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Primroses, Barrack Shute, Niton, Isle of Wight

Observed: 15th March 2013 By: David Trevan
Isle of Wight Natural History & Archaeological Soc
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Flowers and foliage
Thrum eyed flowers
Pin eyed flowers
Primrose bank
Description:

If you look closely at these images you can clearly see pin eyed flowers when the stigma is clearly visible at the top and thrum eyed flowers when the stamens are visible, a device called heterostyly to ensure cross pollination.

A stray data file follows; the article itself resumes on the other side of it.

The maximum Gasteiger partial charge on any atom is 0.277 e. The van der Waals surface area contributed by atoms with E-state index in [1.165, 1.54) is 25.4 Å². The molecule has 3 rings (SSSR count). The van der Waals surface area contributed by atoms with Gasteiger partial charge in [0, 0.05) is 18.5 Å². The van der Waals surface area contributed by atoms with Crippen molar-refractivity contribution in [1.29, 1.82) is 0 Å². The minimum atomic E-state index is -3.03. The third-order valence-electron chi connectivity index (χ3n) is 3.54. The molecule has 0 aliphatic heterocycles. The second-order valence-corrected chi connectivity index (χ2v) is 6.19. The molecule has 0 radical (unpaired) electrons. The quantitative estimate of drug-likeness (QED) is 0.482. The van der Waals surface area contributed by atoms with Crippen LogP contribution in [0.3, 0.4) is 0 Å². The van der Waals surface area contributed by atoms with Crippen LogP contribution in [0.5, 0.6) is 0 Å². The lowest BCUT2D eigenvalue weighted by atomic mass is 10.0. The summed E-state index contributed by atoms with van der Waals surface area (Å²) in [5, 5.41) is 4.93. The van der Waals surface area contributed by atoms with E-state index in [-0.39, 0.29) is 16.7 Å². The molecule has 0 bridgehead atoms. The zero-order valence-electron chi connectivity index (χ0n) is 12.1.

A nice display on a bank in Niton.

Identifications
Species interactions

No interactions present.

Species with which Primrose (Primula vulgaris) interacts

Comments

markwilson's picture

Hen's teeth

The primrose has a worderful array of mechanisms to promote cross pollination different positions of anther/stigma, different pollen size, incopatability mechanisms but how often do you see a pollinator.

Here is a chance for i-spotters to record this - there do seem more pollinators in garden populations

See "Primulas of the British Isles" John Richards

Mark Wilson